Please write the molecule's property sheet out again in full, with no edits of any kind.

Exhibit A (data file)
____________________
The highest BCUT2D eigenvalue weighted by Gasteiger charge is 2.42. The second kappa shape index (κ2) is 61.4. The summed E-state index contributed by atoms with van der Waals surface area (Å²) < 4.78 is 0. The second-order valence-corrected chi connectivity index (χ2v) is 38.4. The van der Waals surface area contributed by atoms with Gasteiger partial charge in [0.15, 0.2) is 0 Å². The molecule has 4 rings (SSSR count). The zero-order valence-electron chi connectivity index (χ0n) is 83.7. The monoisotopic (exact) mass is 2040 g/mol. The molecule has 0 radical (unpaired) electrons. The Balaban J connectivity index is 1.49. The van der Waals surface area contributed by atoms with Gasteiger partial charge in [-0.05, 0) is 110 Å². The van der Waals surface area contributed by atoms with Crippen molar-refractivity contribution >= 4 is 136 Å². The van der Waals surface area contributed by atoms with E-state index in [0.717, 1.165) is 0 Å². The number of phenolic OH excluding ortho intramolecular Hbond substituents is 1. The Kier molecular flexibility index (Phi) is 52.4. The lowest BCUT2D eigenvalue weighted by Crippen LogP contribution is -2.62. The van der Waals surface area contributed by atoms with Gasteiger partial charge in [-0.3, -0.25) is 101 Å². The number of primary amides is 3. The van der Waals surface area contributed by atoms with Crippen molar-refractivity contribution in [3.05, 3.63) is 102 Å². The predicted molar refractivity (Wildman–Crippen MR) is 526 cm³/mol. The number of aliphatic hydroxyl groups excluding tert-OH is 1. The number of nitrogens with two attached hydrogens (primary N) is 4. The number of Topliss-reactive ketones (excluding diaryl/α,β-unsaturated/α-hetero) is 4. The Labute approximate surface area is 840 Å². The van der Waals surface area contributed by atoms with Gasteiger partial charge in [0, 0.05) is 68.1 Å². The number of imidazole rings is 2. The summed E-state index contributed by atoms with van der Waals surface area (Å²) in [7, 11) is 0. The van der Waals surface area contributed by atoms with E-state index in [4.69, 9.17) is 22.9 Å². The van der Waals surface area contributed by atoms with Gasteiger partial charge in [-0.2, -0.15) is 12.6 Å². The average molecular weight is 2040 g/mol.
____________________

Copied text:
The highest BCUT2D eigenvalue weighted by Gasteiger charge is 2.42. The second kappa shape index (κ2) is 61.4. The summed E-state index contributed by atoms with van der Waals surface area (Å²) < 4.78 is 0. The second-order valence-corrected chi connectivity index (χ2v) is 38.4. The van der Waals surface area contributed by atoms with Gasteiger partial charge in [0.15, 0.2) is 0 Å². The molecule has 4 rings (SSSR count). The zero-order valence-electron chi connectivity index (χ0n) is 83.7. The monoisotopic (exact) mass is 2040 g/mol. The molecule has 0 radical (unpaired) electrons. The Balaban J connectivity index is 1.49. The van der Waals surface area contributed by atoms with Gasteiger partial charge in [-0.05, 0) is 110 Å². The van der Waals surface area contributed by atoms with Crippen molar-refractivity contribution >= 4 is 136 Å². The van der Waals surface area contributed by atoms with E-state index in [0.717, 1.165) is 0 Å². The number of phenolic OH excluding ortho intramolecular Hbond substituents is 1. The Kier molecular flexibility index (Phi) is 52.4. The lowest BCUT2D eigenvalue weighted by Crippen LogP contribution is -2.62. The van der Waals surface area contributed by atoms with Gasteiger partial charge in [-0.3, -0.25) is 101 Å². The number of primary amides is 3. The van der Waals surface area contributed by atoms with Crippen molar-refractivity contribution in [3.05, 3.63) is 102 Å². The predicted molar refractivity (Wildman–Crippen MR) is 526 cm³/mol. The number of aliphatic hydroxyl groups excluding tert-OH is 1. The number of nitrogens with two attached hydrogens (primary N) is 4. The number of Topliss-reactive ketones (excluding diaryl/α,β-unsaturated/α-hetero) is 4. The Labute approximate surface area is 840 Å². The van der Waals surface area contributed by atoms with Gasteiger partial charge in [0, 0.05) is 68.1 Å². The number of imidazole rings is 2. The summed E-state index contributed by atoms with van der Waals surface area (Å²) in [7, 11) is 0. The van der Waals surface area contributed by atoms with E-state index in [4.69, 9.17) is 22.9 Å². The van der Waals surface area contributed by atoms with Gasteiger partial charge in [-0.2, -0.15) is 12.6 Å². The average molecular weight is 2040 g/mol.